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WTB: If you will be going to the shoot in May...

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  • WTB: If you will be going to the shoot in May...

    I am interested in buying a rifle that was either made as, or converted to, a wildcat round. Since I have zero idea of what I am getting in to on these I would prefer to buy one from someone that I know has experience with the firearm. If you are going to the shoot in May and have something you are interested in selling, shoot me a PM and lets talk.
    Friends don't let friends shoot factory ammo.

    Continuous effort - not strength or intelligence - is the key to unlocking our potential.
    -Winston Churchill

  • #2
    Just throwing out an idea for you, in general wildcatting isn't especially difficult but there's some basic techniques to learn. Consider starting with something simple and common like an Ackley Improved round or something based on commonly available brass. You don't want to get into something having to turn rims and do heavy case forming on some whacky unavailable brass that hasn't been around for 50 years. Those are usually more headache than they're worth. Some people get silly with the stuff they come up with. If you stick with the more common wildcats, used dies may be readily available and there's enough information around about them, it really isn't much different than loading for a factory round. The nice thing about being able to load wildcats is you can sometimes find some really good deals firearms that shops can't sell cause there's no ammo available for it. A whole new market opens up for you.

    I'm interested to see what somebody may turn up for you. Wildcatting is a fun aspect to the hobby that not a lot of people delve into. I don't know what you're feelings are on TC Contenders/Encores but they can give you a ton of wildcat options and are easy to jump from one cartridge to another as you learn the ropes of wildcatting with different cartridges.

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    • #3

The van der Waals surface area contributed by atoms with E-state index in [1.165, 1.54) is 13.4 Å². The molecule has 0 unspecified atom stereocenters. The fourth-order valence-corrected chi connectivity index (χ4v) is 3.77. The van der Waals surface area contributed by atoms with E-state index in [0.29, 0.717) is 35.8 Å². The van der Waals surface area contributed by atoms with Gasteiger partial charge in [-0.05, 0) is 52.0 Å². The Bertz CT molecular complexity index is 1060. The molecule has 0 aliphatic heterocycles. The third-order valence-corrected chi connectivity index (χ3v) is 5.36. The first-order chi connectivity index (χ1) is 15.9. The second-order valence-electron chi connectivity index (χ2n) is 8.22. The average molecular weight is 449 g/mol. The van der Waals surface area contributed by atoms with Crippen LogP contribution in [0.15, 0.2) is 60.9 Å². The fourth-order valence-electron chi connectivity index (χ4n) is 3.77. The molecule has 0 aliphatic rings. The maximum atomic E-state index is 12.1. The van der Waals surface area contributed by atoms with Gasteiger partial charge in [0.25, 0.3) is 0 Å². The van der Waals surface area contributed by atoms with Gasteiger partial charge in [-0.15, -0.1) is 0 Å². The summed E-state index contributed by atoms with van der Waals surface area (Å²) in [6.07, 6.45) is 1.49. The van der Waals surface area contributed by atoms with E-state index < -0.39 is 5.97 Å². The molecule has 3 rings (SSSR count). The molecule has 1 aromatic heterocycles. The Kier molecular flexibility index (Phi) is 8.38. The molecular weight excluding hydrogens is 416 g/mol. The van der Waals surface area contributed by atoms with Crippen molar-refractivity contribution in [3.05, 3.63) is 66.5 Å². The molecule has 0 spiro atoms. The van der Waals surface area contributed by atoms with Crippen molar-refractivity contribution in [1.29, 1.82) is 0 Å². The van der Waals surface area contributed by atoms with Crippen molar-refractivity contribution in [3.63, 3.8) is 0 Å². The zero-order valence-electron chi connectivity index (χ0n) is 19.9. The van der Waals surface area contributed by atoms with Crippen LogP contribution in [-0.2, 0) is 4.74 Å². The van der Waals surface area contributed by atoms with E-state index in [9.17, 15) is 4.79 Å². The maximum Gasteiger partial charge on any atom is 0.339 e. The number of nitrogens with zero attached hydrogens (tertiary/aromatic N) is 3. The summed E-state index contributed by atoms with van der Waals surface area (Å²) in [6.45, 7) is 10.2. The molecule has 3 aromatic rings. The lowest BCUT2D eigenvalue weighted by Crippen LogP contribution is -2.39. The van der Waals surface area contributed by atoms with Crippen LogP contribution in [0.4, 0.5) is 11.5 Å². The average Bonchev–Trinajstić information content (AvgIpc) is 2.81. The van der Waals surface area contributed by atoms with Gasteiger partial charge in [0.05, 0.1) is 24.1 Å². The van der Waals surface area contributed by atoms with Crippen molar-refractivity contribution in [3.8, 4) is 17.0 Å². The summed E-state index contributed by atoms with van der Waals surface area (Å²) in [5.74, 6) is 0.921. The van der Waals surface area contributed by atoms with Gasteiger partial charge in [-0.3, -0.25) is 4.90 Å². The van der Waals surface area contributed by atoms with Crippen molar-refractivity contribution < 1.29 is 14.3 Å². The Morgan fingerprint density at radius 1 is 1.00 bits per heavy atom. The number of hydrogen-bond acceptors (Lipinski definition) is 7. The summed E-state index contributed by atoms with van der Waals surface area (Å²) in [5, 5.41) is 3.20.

I appreciate the consideration. In some ways I think the more rare, the more interesting. I can have dies milled out if needed, but ideally if it is that odd then maybe I can cut a deal that includes the dies.

      Years ago it was pretty easy to buy used stuff. Now that sites that had individuals selling local don't allow firearm listings so it is pretty hard. Shops out here are stupid expensive on used firearms. I have purchased new for $50 more than a used model that was probably no more than 10 years old. And pistols - they think that firing them adds value. Same for used reloading equipment. I also can't get myself to trust a lot of the stuff on see on the used racks. People just don't take care of stuff.
      Friends don't let friends shoot factory ammo.

      Continuous effort - not strength or intelligence - is the key to unlocking our potential.
      -Winston Churchill

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      • #4
        Working with wildcats can be very rewarding, very challenging, and sometimes downright frustrating. Some wildcats are now more or less standard including many of the Ackley cartridges. Some wildcats like the 7-30 waters are as simple as running a 30-30 case into a 7-30 die and forming a new shoulder, the reloading the reformed case and firing it to form the 7-30 brass. A little case trimming and an anneal and you are good to go.

        Some, like the Gibbs cartridges, involve expanding the neck to a larger diameter, then reforming a false shoulder on the wider neck, loading and fireforming. Or necking to the desired caliber and seating the bullet into the lands to control headspace and firing. You can take any 30-06 length chamber and ream the body to a straighter wall and moving the shoulder forward significantly.

        Then there are the wildcats that have a 3 or 4 die reforming set that takes cartridge necks down in steps and sets shoulders back. These might require multiple annealing, case neck turning, foreforming, Reducing rim diameter or thickness, etc. These may often be to feed a vintage rifle with brass no longer available as well as to make brass for a newly chambered invention of your own making. These take a bit more work. RD
        Every once in a while in life we need a policeman, a lawyer, a doctor and a preacher. We need a farmer three times a day, every day.

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        • #5
          Many, many standard cartridges today began as wildcats. Wildcat can be a very broad definition. Cartridges that began as wildcats include the 22/250, 257 Robert, 338/06, 35 Whelen, and many, many more. Those four are just ones I happen to have and load for.
          Last edited by Charley; 2 weeks ago.
          "The fact that guns can kill another human being is the whole point. That\'s why they are so darn good at deterring violent criminals". Ann Coulter

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          • #6
            Heck I’d probably show up to that thing if someone brought out a 99 Savage in .219 Donaldson Wasp, with all the forming dies of course.
            Endeavor to persevere.

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            • #7
              Originally posted by deaddog View Post
              Heck I’d probably show up to that thing if someone brought out a 99 Savage in .219 Donaldson Wasp, with all the forming dies of course.
              You'd buy a tomato stake?

              Every once in a while in life we need a policeman, a lawyer, a doctor and a preacher. We need a farmer three times a day, every day.

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